Charitable disconnect?

November 21, 2005

Are the assets of philanthropic organizations growing at the expense of the poor and low-income people they are often meant to serve? That may depend on where you live. In Maryland, and particularly in Baltimore, philanthropy is more targeted to the neediest residents than in the nation as a whole. That's good, but the need continues to grow.

A report released last week by the Association of Baltimore Area Grantmakers (ABAG) shows that, like many corporations, foundations and other philanthropic organizations have been rebounding from the economic downturn that followed Sept. 11, 2001. Looking at the latest available data for the state, ABAG counted 1,350 foundations in Maryland in 2003 (down slightly from 2002), with total assets of $10.4 billion, a 15 percent increase. Yet total giving by these foundations in 2003 was $640 million, only a 3 percent increase from 2002. Similarly, assets of Baltimore area foundations rose 15 percent in 2003, while giving rose 2 percent.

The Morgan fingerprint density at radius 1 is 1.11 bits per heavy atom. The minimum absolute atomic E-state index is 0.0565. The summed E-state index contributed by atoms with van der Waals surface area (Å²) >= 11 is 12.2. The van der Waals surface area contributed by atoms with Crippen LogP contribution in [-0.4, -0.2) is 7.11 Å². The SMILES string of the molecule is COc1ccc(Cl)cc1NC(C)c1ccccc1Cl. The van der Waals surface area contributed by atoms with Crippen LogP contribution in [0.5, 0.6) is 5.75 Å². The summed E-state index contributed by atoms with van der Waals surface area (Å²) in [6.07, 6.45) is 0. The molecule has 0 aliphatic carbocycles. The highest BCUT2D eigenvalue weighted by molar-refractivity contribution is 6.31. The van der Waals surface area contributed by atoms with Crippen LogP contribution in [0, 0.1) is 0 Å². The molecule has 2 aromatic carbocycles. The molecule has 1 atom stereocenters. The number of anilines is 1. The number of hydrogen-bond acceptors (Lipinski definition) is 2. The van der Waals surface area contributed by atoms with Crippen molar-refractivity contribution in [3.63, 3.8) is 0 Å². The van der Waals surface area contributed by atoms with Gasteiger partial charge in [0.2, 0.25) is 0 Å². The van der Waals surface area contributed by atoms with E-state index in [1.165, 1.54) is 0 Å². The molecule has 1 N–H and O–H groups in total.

But, despite these relatively small grant-making increases - which often lag behind asset changes - in Maryland, the top 500 foundations devoted 28 percent of their giving to human services, which help poor people most directly.

That's a significant departure from recent national trends. A June report by the Giving USA Foundation found that individual Americans and philanthropic organizations donated nearly $250 billion in 2004, but the proportion that went to human-service organizations was only 8 percent, a record low. That seems to turn charity on its head.

While Maryland beats the national average on spending for the poor, there's no reason to feel complacent. Data from the U.S. Census Bureau show that the state's median household income fell and Baltimore's poverty rate rose in 2004. That philanthropic help comes none too soon.

Baltimore Sun Articles
Please note the green-lined linked article text has been applied commercially without any involvement from our newsroom editors, reporters or any other editorial staff.